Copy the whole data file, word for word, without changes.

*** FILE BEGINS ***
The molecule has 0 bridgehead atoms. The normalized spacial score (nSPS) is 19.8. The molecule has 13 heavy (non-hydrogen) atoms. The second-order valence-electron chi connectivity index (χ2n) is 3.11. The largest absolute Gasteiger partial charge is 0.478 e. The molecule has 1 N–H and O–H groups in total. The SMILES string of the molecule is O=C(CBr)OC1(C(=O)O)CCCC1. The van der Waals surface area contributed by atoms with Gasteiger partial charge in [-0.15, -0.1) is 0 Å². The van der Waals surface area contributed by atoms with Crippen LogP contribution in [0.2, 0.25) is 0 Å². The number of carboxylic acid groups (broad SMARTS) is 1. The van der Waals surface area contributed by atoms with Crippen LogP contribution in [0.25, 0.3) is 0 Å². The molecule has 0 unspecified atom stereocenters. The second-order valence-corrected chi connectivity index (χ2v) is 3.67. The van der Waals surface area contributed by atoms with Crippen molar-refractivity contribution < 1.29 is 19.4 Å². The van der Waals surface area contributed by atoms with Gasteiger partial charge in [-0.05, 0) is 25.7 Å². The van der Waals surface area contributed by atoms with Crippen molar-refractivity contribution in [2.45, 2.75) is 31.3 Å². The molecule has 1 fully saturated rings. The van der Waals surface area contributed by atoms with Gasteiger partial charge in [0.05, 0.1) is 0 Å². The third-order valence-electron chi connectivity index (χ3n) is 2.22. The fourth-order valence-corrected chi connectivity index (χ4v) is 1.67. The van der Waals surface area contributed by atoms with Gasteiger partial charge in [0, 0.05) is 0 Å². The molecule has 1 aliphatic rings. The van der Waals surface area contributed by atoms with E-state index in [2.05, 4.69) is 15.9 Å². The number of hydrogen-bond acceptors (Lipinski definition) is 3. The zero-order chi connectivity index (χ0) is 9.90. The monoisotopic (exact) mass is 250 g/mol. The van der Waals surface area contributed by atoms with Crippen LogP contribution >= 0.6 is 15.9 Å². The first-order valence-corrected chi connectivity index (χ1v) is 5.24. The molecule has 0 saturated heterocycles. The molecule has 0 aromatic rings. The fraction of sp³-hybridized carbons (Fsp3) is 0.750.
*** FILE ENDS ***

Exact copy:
The molecule has 0 bridgehead atoms. The normalized spacial score (nSPS) is 19.8. The molecule has 13 heavy (non-hydrogen) atoms. The second-order valence-electron chi connectivity index (χ2n) is 3.11. The largest absolute Gasteiger partial charge is 0.478 e. The molecule has 1 N–H and O–H groups in total. The SMILES string of the molecule is O=C(CBr)OC1(C(=O)O)CCCC1. The van der Waals surface area contributed by atoms with Gasteiger partial charge in [-0.15, -0.1) is 0 Å². The van der Waals surface area contributed by atoms with Crippen LogP contribution in [0.2, 0.25) is 0 Å². The number of carboxylic acid groups (broad SMARTS) is 1. The van der Waals surface area contributed by atoms with Crippen LogP contribution in [0.25, 0.3) is 0 Å². The molecule has 0 unspecified atom stereocenters. The second-order valence-corrected chi connectivity index (χ2v) is 3.67. The van der Waals surface area contributed by atoms with Crippen molar-refractivity contribution < 1.29 is 19.4 Å². The van der Waals surface area contributed by atoms with Gasteiger partial charge in [-0.05, 0) is 25.7 Å². The van der Waals surface area contributed by atoms with Crippen molar-refractivity contribution in [2.45, 2.75) is 31.3 Å². The molecule has 1 fully saturated rings. The van der Waals surface area contributed by atoms with Gasteiger partial charge in [0.05, 0.1) is 0 Å². The third-order valence-electron chi connectivity index (χ3n) is 2.22. The fourth-order valence-corrected chi connectivity index (χ4v) is 1.67. The van der Waals surface area contributed by atoms with Gasteiger partial charge in [0, 0.05) is 0 Å². The molecule has 1 aliphatic rings. The van der Waals surface area contributed by atoms with E-state index in [2.05, 4.69) is 15.9 Å². The number of hydrogen-bond acceptors (Lipinski definition) is 3. The zero-order chi connectivity index (χ0) is 9.90. The monoisotopic (exact) mass is 250 g/mol. The van der Waals surface area contributed by atoms with Crippen LogP contribution >= 0.6 is 15.9 Å². The first-order valence-corrected chi connectivity index (χ1v) is 5.24. The molecule has 0 saturated heterocycles. The molecule has 0 aromatic rings. The fraction of sp³-hybridized carbons (Fsp3) is 0.750.